By Susannah Heschel*
“Which is the merchant here? And which the Jew?” asks Portia as she enters the courtroom, disguised, of course, as the maledoctor of laws, Balthasar. Portia’s gender disguise is accompanied by her confusion: can she not recognize the Jew on sight?
In Shakespeare’s wonderfully subtle, implicit way, he is also suggesting that Portia is in a religious disguise: does she speak in the name of Christianity when she speaks of mercy, or are her courtroom legal maneuverings drawn from rabbinic legal arguments (at least as understood by Christians), but disguised as Christian? Portia proclaims the universal nature of mercy:
“The quality of mercy is not strain’d,
It droppeth as the gentle rain from heaven
Upon the place beneath: it is twice blest;
It blesseth him that gives and him that takes” (IV,1)
Examining the Shylock’s agreement with Antonio, Portia seems on the verge of granting him his pound of flesh. Shylock greets her pronouncements with joy: “O noble judge! O excellent young man! O wise and upright judge! Most learned judge!” But then comes the climactic moment when Portia, in a voice no doubt dripping with sadistic pleasure, announces:
“Tarry a little; there is something else.
This bond doth give thee here no jot of blood;
The words expressly are ‘a pound of flesh’:
Take then thy bond, take thou thy pound of flesh;
But, in the cutting it, if thou dost shed
One drop of Christian blood”
Portia’s speech about mercy is lovely, but it is law, not mercy, that the court applies to Shylock. Shakespeare is not being theologically didactic, but uses irony to call the categories into question. Portia, the supposed advocate of mercy, becomes the clever, legalistic Jew—transvestially, dressed as a man. She defeats Shylock by Jewish, not Christian, methods, using Talmudic pilpul, hairsplitting, a rabbinic strategy so often employed by the rabbis. Hairsplitting may be a favored way to win a legal case, but it has come to exemplify the Christian critique of Judaism as obsessed with the letter of the law, thus neglecting the spirit of religion. Jewish legalism is condemned in the Gospels and the Epistles of Paul; hypocrisy, Jesus calls it when the Pharisees – woe to them! – worry about the length of their garments’ ritual fringes and the width of their phylacteries. Shylock, the male Jew, represents the old law, Judaism, while Portia, the female Christian, ostensibly portrays the young dispensation. Yet the call for mercy that Portia initially invokes as a contrast to Shylock’s vengeance against Antonio is lost as the Christian court exercises its vengeance against Shylock. The tensions between vengeance and mercy, law and love: these are clichés that Shakespeare may be asking us to question. After all, Portia demonstrates that the Christianity she represents quickly transforms mercy into hairsplitting and revenge against the Jew. And is Judaism really a religion of legalism, impervious to mercy, desirous of vengeance? True, the biblical prophets scream with rage, but theirs is an outrage at the callousness and cruelty of human beings. The righteous indignation of the prophets is “a burning compassion for the oppressed” (Prophets 256).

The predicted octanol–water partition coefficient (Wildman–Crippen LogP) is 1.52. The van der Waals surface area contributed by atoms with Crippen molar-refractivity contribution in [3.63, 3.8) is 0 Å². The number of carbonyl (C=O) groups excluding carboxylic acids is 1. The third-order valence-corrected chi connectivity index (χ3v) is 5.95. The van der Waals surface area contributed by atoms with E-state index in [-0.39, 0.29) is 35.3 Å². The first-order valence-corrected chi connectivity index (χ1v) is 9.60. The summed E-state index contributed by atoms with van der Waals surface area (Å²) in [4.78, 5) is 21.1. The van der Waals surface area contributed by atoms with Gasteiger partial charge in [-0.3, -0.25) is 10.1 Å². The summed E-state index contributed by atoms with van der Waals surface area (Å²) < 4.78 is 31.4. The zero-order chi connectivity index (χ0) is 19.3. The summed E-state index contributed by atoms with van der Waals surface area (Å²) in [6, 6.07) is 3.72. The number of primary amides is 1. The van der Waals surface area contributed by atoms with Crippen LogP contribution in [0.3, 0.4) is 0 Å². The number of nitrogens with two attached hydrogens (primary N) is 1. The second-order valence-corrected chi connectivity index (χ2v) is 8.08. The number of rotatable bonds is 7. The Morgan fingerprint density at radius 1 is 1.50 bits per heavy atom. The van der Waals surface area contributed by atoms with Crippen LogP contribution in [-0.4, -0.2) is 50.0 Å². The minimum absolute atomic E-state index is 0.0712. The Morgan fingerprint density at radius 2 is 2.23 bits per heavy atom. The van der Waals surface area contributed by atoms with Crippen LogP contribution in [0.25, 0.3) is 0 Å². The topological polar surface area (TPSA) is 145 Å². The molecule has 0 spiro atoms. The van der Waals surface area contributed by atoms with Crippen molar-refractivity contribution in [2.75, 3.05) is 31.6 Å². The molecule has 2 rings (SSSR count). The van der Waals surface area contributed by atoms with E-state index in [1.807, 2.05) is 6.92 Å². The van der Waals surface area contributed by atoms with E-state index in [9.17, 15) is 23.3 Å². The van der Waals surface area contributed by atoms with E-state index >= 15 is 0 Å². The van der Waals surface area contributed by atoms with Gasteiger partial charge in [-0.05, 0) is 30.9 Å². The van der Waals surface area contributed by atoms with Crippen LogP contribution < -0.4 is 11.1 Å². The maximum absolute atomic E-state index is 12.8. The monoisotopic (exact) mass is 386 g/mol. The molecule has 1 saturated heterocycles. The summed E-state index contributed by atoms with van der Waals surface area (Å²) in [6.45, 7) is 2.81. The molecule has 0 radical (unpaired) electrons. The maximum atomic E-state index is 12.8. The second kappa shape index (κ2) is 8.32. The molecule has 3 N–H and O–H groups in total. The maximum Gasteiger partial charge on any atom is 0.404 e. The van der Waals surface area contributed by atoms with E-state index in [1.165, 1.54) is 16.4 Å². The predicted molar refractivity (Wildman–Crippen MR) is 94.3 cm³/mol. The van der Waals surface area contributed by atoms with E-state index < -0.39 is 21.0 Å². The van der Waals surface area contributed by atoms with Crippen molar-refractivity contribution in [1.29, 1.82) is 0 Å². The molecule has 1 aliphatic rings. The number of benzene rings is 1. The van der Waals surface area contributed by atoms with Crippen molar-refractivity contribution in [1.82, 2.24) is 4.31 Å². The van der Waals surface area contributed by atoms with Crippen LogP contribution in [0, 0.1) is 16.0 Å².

At the heart of Jewish theology is a belief in divine pathos, that God needs us and is deeply affected by human deeds. Abraham Joshua Heschel writes, “To live as a Jew is to live in harmony between the good deeds of a human and the Infinite Holiness, between the compassion of a human being and the mercy of the Eternal.” God is at stake in relations between human beings.
The struggle in the Venice courtroom arises because mercy is placed in opposition to justice, and neither can exist alone. In Judaism, Heschel writes, “God rules the world by justice and compassion, by love.” (The Prophets 280). Justice without mercy brings ethical austerity and can too easily justify indifference, and mercy without justice may bring kindness, but does not alleviate suffering. In Judaism, God is not merely a comfort, but a challenge, and the greatest sin for a Jew is callousness. Like the Gospels themselves, The Merchant of Venice can be read as anti-Jewish or as critical of Christianity’s anti-Judaism. The play accomplishes an exploration of the extraordinary, complex resonances that result from the idiosyncratic theological configuration of Christian-Jewish entanglement, gently urging us not to view the religions as antagonists, but to bring their insights into harmony.
*Susannah Heschel is a professor at Dartmouth College. The essay, translated into Italian, was published by Pagine Ebraiche in its special pages devoted to #VeniceGhetto500 edited by Ada Treves.